We obtain coreset of size *O*((log* n*)^{2}), using the connection between *L*_{∞} coreset and *L*_{1} coreset. We show that circle fitting problem does not admit coreset of size *o*((log *n*). In particular, we show a construction of a point set, such that any 1/100-coreset of *P* has size at least Ω(log *n*).

#### Public Abstract

In this document, we study coresets for shape fitting problems. Shape fitting problems include various optimization problems people encounter in machine learning, computer vision, image processing, computational metrology, etc. Usually for such problems, either exact algorithms are not known to exist, or are computationally expensive. The idea of coreset is to obtain a small subset ̶ so called “succinct presentation" ̶ of the original input, which faithfully captures all the characteristics of the input, and then solve the same optimization problem with the smaller input (coreset).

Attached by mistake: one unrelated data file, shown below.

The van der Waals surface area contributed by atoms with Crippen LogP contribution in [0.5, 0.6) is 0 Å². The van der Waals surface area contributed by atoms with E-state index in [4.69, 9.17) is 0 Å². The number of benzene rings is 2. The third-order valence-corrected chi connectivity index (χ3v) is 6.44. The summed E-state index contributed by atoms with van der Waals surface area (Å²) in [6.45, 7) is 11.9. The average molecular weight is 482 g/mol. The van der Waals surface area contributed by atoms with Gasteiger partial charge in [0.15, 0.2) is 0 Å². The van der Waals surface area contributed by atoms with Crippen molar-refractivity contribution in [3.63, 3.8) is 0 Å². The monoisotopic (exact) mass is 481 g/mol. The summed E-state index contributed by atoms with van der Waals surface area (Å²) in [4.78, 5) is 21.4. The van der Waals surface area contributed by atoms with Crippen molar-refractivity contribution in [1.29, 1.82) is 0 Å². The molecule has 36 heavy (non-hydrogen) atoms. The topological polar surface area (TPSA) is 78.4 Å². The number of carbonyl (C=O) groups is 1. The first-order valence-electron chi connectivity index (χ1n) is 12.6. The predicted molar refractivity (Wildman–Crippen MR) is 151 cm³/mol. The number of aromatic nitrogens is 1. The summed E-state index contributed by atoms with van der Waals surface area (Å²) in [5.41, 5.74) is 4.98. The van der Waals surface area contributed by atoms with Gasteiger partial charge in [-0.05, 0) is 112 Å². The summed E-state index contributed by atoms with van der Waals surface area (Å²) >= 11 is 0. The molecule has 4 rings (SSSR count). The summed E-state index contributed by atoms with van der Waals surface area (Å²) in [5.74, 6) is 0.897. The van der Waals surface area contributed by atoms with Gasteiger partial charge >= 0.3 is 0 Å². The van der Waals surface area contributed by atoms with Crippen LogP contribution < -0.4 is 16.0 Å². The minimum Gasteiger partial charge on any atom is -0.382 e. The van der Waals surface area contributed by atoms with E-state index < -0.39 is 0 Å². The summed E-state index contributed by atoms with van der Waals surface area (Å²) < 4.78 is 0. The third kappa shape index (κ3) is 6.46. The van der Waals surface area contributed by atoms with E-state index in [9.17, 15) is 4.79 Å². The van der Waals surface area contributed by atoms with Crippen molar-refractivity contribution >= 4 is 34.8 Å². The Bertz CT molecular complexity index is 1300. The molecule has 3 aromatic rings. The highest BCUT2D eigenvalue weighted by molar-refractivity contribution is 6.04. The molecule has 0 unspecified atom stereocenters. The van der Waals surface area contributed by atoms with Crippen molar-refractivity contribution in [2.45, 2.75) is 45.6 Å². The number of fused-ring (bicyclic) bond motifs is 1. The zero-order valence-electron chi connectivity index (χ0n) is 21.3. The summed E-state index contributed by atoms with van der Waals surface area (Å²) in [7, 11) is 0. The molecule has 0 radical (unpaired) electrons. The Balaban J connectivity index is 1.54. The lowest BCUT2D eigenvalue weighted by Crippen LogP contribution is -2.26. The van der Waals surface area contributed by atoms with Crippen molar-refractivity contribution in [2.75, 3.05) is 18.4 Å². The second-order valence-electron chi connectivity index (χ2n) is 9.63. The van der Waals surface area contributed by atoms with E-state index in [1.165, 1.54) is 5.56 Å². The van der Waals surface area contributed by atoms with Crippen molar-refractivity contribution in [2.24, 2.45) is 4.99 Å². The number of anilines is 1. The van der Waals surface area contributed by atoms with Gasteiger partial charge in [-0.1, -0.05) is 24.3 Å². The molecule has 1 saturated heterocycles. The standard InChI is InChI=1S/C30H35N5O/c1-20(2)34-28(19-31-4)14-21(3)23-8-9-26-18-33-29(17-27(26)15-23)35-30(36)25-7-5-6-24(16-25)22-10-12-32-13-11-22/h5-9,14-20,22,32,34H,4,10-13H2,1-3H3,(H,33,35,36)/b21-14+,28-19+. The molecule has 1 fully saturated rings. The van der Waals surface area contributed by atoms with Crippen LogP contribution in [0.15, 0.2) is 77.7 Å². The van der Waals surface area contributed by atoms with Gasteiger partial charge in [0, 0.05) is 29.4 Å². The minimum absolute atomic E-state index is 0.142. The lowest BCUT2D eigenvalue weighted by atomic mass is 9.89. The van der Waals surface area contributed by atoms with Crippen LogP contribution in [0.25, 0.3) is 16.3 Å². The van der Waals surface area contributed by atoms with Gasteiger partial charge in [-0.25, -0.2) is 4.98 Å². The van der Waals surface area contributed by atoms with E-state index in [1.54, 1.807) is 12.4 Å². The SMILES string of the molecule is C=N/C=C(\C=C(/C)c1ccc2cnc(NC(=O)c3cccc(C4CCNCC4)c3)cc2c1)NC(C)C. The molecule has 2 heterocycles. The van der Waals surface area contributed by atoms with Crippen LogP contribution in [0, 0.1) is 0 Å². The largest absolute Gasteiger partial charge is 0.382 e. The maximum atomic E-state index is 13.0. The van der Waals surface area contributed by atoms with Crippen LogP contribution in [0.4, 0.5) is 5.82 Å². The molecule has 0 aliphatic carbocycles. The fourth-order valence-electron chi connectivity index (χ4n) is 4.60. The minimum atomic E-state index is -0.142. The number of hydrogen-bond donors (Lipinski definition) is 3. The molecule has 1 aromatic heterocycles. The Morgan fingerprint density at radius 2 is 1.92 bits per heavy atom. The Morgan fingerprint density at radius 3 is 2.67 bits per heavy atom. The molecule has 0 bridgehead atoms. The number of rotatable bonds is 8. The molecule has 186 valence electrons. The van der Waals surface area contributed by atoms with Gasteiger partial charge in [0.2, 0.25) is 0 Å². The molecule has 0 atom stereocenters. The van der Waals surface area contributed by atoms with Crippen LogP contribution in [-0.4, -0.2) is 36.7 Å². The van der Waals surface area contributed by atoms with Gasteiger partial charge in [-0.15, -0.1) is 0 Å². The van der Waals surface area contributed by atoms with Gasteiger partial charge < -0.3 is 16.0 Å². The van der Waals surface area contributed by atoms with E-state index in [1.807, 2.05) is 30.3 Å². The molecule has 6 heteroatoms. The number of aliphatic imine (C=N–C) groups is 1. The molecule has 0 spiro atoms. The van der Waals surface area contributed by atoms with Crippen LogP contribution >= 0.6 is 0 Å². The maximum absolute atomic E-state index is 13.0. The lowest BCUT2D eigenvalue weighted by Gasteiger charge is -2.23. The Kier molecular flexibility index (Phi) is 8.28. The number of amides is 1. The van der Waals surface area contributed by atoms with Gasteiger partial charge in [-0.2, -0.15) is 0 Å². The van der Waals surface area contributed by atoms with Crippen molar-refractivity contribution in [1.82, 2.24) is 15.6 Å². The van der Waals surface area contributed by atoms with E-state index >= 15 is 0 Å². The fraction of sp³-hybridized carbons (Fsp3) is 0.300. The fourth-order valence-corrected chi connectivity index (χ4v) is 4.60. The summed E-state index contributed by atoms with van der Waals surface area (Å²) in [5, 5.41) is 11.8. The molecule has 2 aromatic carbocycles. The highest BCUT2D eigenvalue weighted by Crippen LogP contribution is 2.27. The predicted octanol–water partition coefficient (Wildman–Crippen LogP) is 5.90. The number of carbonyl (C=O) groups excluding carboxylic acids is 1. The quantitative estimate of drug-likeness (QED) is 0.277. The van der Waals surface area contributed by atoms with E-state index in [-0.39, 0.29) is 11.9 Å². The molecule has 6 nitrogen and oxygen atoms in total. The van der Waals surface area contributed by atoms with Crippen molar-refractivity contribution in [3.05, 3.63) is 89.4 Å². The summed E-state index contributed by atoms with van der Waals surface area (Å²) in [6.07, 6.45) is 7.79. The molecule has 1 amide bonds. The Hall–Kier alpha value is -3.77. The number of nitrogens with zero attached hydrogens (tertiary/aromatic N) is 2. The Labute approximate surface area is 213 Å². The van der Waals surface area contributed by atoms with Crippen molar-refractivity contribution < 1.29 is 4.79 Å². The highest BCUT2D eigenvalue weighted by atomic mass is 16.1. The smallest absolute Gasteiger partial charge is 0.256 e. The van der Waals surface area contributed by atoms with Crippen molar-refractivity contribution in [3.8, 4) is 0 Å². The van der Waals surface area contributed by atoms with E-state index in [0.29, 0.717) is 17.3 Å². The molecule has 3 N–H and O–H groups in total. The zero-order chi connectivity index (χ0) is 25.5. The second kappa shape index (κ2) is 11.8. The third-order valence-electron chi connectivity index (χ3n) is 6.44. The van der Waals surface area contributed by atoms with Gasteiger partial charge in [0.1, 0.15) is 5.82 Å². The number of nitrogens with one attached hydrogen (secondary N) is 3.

Depending on how one quantifies how well a shape approximates the input point set, there are *L*_{∞} and *L*_{1} shape fitting problems. Coresets for *L*_{∞} shape fitting problems have been proven to be very successful and influential in obtaining fast approximation algorithms for a wide variety of geometric approximation problems. Inspired by that, we study coresets for *L*_{1} shape fitting problems.

We obtain coresets for shape fitting problems such as *k*-clustering and subspace approximation (from machine learning), *k*-line fitting (from computer vision), and a more general problem known as (*j, k*) projective clustering. In addition, for a problem from computational metrology, circle fitting problem, we obtain both small coreset for this problem, and we also show a lower bound on the size of the coreset. These results on coresets allows us to obtain fast approximation algorithms for the corresponding shape fitting problems.

#### Keywords

publicabstract

#### Pages

xii, 102 pages

#### Bibliography

Includes bibliographical references (pages 99-102).

#### Copyright

Copyright 2016 Xin Xiao

#### Recommended Citation

Xiao, Xin. "Coresets, complexity of shapes, and total sensitivity." PhD (Doctor of Philosophy) thesis, University of Iowa, 2016.

https://doi.org/10.17077/etd.1r1kp6v3